* When he first arrived on Florida’s shores, there were an estimated 100,000 to as many as 350,000 native Americans already living there. Among the known tribes were Timucuans, Apalachee, Pensacola, Tocobaga, Calusa, Tequesta, Jeaga, Jobe, Ais, and others.

* Archeological evidence indicates that their earliest ancestors arrived there some 12,000 years ago. By the end of the 17th century, nearly all of these indigenous peoples were gone–due to a combination of European aggression, enslavement and the introduction of diseases like smallpox, influenza, typhus and measles.

* He was probably not even the first European to visit Florida, though he was the first to land under the authority of the King of Spain, so it was recorded and recognized. He called the land La Florida, the Spanish term for “place of flowers,” or because the Spanish religious festival Pascua Florida (Easter) was occurring at the time.

* The Spanish had already been sending expeditions to the Bahamas for years to capture slaves, and there is evidence that some made it to the east coast of Florida. By 1513, when Ponce de Léon first arrived, so many Europeans had visited Florida that some Indians greeted him in Spanish.

* The English explorers John Cabot and his son Sebastian explored the east coast of North America in 1497-1498—from present-day Canada to possibly even as far as Florida. Others say that Saint Brendan of Ireland may have traveled to Florida’s shores sometime between 512 and 530 AD, or perhaps the Viking explorer Leif Eriksson landed there in 1000 AD.

* As many as six different maps dated from 1500-1511 have been discovered that appear to show the peninsula of Florida.

Myth: He Was Searching for the Fountain of Youth

* Ponce de León received a contract from King Ferdinand of Spain in 1512 to explore and settle an island called Bimini. He was in search of riches in the form of gold and land, as well as a possible governorship for himself.

* “No mention of a Fountain of Youth occurs in any known documents from Ponce’s lifetime, including contracts and other official correspondence with the Crown,” according to University of South Florida historian J. Michael Francis.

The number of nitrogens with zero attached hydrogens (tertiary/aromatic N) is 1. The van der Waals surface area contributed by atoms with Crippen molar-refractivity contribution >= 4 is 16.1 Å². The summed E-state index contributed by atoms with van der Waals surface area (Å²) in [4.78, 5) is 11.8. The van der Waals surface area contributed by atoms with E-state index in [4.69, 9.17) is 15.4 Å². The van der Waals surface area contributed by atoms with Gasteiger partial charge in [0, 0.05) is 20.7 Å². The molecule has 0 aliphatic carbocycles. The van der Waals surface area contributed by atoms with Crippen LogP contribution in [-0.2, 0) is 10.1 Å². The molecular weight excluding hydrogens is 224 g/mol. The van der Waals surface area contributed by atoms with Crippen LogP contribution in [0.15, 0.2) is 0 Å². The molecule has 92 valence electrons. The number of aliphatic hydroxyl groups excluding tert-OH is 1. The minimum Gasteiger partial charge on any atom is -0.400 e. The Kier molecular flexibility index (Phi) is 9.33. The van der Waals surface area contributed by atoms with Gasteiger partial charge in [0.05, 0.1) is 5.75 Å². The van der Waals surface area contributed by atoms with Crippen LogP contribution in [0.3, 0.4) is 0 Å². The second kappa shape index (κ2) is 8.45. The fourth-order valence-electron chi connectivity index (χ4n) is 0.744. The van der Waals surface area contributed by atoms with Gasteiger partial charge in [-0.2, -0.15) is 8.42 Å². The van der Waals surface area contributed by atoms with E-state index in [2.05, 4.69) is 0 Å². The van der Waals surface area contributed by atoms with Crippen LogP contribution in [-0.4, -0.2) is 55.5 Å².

* It wasn’t until fourteen years after his death that the Fountain of Youth legend came about. In 1535, Spanish historian and writer Gonzalo Fernández de Oviedo y Valdés, who was a political adversary of Ponce de Léon, wrote about the Fountain of Youth in an account of the Spanish presence in the Americas entitled Historia general y natural de las Indias. It’s widely viewed as an attempt to discredit his achievements and make the explorer appear foolish.

* Ponce de Léon most certainly never found the Fountain of Youth. While he and his men were attempting to establish a colony on Florida’s west coast, they were ambushed by a group of Calusa Indians. He was wounded by a poison arrow in the attack and died in Cuba in 1521, at the age of 47.

* The Fountain of Youth Archeological park in St. Augustine is a not the legitimate site of the legendary fountain, but a tourist attraction that first opened in 1904–dreamed up by a woman named Louella Day McConnell. The current park was developed by Walter B. Fraser after he purchased it in 1927. His family still runs the park, which is one of Florida’s oldest continuous tourist attractions, with 100,000 annual visitors.

Fountain of Youth (Photo credit: “Caveman Chuck” Coker via Foter.com/(CC BY-ND 2.0)

 

To find out more about Ponce de Léon, the exploration of Florida, and the Fountain of Youth, direct your students to these ProQuest Research Topic pages available on eLibrary:

Calusa Indians

History of Florida

Ponce de Léon

Spanish Empire

Tequesta Indians